I tried the district council, they brushed me off almost immediately and passed me back to County level(I think they are Tory bastards too but I'm not sure, possibly Lib Dem misguided fools). I had another great conversation with a nice man who advised me to "build a case and find out all the facts before I confront anyone".
I continued by calling my sister's father in law, a former mayor of hometown who told me to check in with the town council, I could even attend the town council meeting that very night, it's open to the public. Oh, that would be nice but I've got a ticket for the footy tonight and I don't get to go that often so the bollards will have to wait. He sort of exhaled and gave me the impression that the bollards can't really be that important if you are off the watch city. He was probably right. I then spoke to the clerk of the town coucil, a nice man called Trevor. He informed me that the town council had no knowledge of any bollards in that location ( I would call them Tory bastards because that's what they are but I know most of them and they do a pretty good job and are quite a nice bunch, if a bit uptight about young people and fun and stuff).

Still, my fundamental rights of access to the rear of my property are being infringed!

This leaves me with a sinking feeling, plus the fact that the vengeful fury is still there too.

If the three tiers of local government have no knowledge of the bollards , it has to be a neighbour. A really, really uptight neighbour. A really, really uptight neighbour with enough money and time and inclination to erect bollards across my legal right of way, thus restricting it and causing me to get out of my car twice, sometimes in the rain, in order to raise and lower the bollards.

I must confront this erector of bollards and condemn them. I am so right. I am turning from vengeful fury to righteous wrath.

I have never been so right about anything.

The bollards must go!

I shall lead my people in the cause!

But what if it gets a bit awkward at Mrs Lucas's drinks and nibbles party on the 27th?

No Bother, did a spot of potential social awkwardness prevent the Dr. Martin Luther King from walking the bridge at Selma?
Did a disquieting sense of social unease upset Nelson Mandela before he strode out of prison in 1990? Was Mrs Thatcher concerned about the impression it might create at the Argentine embassy cocktail lunch in 1982?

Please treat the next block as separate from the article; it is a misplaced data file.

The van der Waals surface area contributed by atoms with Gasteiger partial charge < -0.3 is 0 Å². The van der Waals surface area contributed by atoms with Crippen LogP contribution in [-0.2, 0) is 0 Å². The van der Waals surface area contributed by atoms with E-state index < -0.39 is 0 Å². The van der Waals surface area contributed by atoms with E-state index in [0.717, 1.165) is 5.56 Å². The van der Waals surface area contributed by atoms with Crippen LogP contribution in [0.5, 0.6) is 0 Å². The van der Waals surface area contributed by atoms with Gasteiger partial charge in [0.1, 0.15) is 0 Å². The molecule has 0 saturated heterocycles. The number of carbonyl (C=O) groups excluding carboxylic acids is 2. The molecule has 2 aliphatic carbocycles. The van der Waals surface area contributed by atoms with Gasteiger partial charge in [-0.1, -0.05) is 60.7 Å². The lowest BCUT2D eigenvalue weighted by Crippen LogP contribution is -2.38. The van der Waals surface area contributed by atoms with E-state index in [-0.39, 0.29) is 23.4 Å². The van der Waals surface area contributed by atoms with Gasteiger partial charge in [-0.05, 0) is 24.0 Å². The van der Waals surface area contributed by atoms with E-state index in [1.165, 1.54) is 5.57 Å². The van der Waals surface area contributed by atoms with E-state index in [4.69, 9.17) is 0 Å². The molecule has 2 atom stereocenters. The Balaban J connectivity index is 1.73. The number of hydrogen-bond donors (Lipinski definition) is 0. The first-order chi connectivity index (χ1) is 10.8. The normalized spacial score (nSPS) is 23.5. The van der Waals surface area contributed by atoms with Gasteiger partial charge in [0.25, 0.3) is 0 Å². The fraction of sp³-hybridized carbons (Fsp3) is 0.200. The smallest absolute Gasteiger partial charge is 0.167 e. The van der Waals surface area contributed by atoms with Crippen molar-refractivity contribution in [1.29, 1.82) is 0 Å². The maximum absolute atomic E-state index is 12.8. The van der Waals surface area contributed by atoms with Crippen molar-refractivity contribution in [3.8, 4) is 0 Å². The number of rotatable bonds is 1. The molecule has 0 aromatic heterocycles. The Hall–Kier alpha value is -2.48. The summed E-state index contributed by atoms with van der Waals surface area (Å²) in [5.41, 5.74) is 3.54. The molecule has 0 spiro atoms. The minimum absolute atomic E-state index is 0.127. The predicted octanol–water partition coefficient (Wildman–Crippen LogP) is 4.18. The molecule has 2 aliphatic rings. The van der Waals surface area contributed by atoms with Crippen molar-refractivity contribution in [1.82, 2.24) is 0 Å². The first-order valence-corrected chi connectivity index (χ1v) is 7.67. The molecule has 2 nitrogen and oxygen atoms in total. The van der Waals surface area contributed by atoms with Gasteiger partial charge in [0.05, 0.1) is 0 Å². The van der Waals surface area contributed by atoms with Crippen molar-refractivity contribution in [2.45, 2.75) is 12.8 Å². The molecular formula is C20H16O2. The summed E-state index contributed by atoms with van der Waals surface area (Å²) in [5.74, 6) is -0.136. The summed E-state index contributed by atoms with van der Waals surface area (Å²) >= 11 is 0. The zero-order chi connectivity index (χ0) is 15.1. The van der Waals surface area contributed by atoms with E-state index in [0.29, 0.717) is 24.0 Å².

In order to pursue this properly I must find out who owns this land. They will be my number one suspect.

I have by this point aquired an ally in my struggle.

My dad.

A semi retired gentleman who likes nothing more than phoning our elected officals and asking them questions about bollards. I would have done this myself but I was teaching all day and also stoking my righteous anger and thinking of the court battles to follow

" Your honour, I will now point to article 234.4, subsection F of the Norfolk County Council Highways act 1956...."
I would swish about the courtroom, making the jury weep with pity for my predicament before delivering justice.

I went through my legal papers, deeds of ownership, even a note from my solicitor about my LEGAL RIGHTS OF ACCESS TO THE REAR OF MY PROPERTY!

My human rights were being harassed, My civil rights were being squashed. Who controls the bollards? Am I being watched? Could an anonymous, unelected neighbour lock me in my own home?
This was like what Hitler did to Czechoslovakia.

I was gearing up for the long struggle ahead.

Then my dad called.

"Hello son, it seems that the County council erected the bollards following a series of complaints from residents about illegal parking. The County council undertook a consultation process with the residents and following the views expressed in the aforementioned consultation process the bollards were erected at the top of your dog legged access road".

(He doesn't actually talk like that).

It was the County council after all.

But why had they denied all knowledge?

It seems that I had spoken to the wrong department, I should have spoken to the highways department, I was talking to the rights of way department.